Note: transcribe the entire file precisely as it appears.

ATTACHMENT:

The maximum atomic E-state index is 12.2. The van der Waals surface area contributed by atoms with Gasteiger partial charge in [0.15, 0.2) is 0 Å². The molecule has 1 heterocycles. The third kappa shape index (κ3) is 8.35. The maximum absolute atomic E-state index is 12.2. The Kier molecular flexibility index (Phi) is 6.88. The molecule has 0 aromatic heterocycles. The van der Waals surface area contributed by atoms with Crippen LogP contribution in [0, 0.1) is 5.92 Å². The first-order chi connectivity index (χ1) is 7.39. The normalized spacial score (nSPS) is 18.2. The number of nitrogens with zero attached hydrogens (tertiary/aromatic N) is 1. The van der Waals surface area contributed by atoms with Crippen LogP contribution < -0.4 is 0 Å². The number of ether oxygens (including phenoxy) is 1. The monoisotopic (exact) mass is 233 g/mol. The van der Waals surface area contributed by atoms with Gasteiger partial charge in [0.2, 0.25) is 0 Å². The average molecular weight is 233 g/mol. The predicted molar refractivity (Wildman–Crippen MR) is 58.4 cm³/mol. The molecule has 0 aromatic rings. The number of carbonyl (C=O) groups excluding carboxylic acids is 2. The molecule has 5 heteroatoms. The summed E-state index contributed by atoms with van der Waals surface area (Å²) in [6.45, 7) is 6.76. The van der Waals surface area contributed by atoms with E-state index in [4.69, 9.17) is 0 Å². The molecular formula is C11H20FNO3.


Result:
The maximum atomic E-state index is 12.2. The van der Waals surface area contributed by atoms with Gasteiger partial charge in [0.15, 0.2) is 0 Å². The molecule has 1 heterocycles. The third kappa shape index (κ3) is 8.35. The maximum absolute atomic E-state index is 12.2. The Kier molecular flexibility index (Phi) is 6.88. The molecule has 0 aromatic heterocycles. The van der Waals surface area contributed by atoms with Crippen LogP contribution in [0, 0.1) is 5.92 Å². The first-order chi connectivity index (χ1) is 7.39. The normalized spacial score (nSPS) is 18.2. The number of nitrogens with zero attached hydrogens (tertiary/aromatic N) is 1. The van der Waals surface area contributed by atoms with Crippen LogP contribution < -0.4 is 0 Å². The number of ether oxygens (including phenoxy) is 1. The monoisotopic (exact) mass is 233 g/mol. The van der Waals surface area contributed by atoms with Gasteiger partial charge in [0.2, 0.25) is 0 Å². The average molecular weight is 233 g/mol. The predicted molar refractivity (Wildman–Crippen MR) is 58.4 cm³/mol. The molecule has 0 aromatic rings. The number of carbonyl (C=O) groups excluding carboxylic acids is 2. The molecule has 5 heteroatoms. The summed E-state index contributed by atoms with van der Waals surface area (Å²) in [6.45, 7) is 6.76. The van der Waals surface area contributed by atoms with E-state index in [4.69, 9.17) is 0 Å². The molecular formula is C11H20FNO3.